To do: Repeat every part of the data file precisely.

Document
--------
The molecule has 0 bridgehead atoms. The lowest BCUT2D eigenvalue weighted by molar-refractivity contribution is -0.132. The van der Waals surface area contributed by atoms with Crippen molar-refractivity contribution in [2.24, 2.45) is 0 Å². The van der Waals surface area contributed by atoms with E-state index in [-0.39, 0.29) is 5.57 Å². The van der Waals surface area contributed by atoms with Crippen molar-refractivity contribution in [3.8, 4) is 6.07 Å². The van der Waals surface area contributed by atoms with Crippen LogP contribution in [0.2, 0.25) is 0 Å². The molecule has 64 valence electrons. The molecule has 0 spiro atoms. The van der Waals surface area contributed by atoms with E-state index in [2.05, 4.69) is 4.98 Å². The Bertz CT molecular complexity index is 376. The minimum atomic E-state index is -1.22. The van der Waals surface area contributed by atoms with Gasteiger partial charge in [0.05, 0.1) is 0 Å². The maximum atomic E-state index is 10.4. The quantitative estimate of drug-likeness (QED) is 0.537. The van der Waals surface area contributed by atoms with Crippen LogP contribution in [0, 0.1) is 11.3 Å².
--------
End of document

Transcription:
The molecule has 0 bridgehead atoms. The lowest BCUT2D eigenvalue weighted by molar-refractivity contribution is -0.132. The van der Waals surface area contributed by atoms with Crippen molar-refractivity contribution in [2.24, 2.45) is 0 Å². The van der Waals surface area contributed by atoms with E-state index in [-0.39, 0.29) is 5.57 Å². The van der Waals surface area contributed by atoms with Crippen molar-refractivity contribution in [3.8, 4) is 6.07 Å². The van der Waals surface area contributed by atoms with Crippen LogP contribution in [0.2, 0.25) is 0 Å². The molecule has 64 valence electrons. The molecule has 0 spiro atoms. The van der Waals surface area contributed by atoms with E-state index in [2.05, 4.69) is 4.98 Å². The Bertz CT molecular complexity index is 376. The minimum atomic E-state index is -1.22. The van der Waals surface area contributed by atoms with Gasteiger partial charge in [0.05, 0.1) is 0 Å². The maximum atomic E-state index is 10.4. The quantitative estimate of drug-likeness (QED) is 0.537. The van der Waals surface area contributed by atoms with Crippen LogP contribution in [0, 0.1) is 11.3 Å².